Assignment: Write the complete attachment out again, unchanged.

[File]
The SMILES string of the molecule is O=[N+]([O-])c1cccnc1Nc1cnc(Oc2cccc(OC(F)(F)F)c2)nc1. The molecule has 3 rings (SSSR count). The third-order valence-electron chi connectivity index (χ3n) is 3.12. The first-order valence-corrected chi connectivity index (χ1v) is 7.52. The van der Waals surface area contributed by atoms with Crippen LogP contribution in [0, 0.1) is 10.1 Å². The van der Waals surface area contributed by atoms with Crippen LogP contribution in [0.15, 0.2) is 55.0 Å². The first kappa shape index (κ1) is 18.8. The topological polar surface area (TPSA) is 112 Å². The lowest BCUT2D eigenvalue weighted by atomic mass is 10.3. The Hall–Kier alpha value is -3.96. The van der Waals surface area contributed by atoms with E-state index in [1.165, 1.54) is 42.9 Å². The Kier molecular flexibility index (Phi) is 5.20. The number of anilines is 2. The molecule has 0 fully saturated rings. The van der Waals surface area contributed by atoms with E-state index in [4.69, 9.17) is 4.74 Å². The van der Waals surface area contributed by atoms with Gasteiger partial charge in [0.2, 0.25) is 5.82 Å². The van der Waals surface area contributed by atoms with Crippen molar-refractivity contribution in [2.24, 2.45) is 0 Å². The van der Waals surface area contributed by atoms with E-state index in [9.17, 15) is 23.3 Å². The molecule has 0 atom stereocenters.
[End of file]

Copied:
The SMILES string of the molecule is O=[N+]([O-])c1cccnc1Nc1cnc(Oc2cccc(OC(F)(F)F)c2)nc1. The molecule has 3 rings (SSSR count). The third-order valence-electron chi connectivity index (χ3n) is 3.12. The first-order valence-corrected chi connectivity index (χ1v) is 7.52. The van der Waals surface area contributed by atoms with Crippen LogP contribution in [0, 0.1) is 10.1 Å². The van der Waals surface area contributed by atoms with Crippen LogP contribution in [0.15, 0.2) is 55.0 Å². The first kappa shape index (κ1) is 18.8. The topological polar surface area (TPSA) is 112 Å². The lowest BCUT2D eigenvalue weighted by atomic mass is 10.3. The Hall–Kier alpha value is -3.96. The van der Waals surface area contributed by atoms with E-state index in [1.165, 1.54) is 42.9 Å². The Kier molecular flexibility index (Phi) is 5.20. The number of anilines is 2. The molecule has 0 fully saturated rings. The van der Waals surface area contributed by atoms with E-state index in [4.69, 9.17) is 4.74 Å². The van der Waals surface area contributed by atoms with Gasteiger partial charge in [0.2, 0.25) is 5.82 Å². The van der Waals surface area contributed by atoms with Crippen molar-refractivity contribution in [2.24, 2.45) is 0 Å². The van der Waals surface area contributed by atoms with E-state index in [9.17, 15) is 23.3 Å². The molecule has 0 atom stereocenters.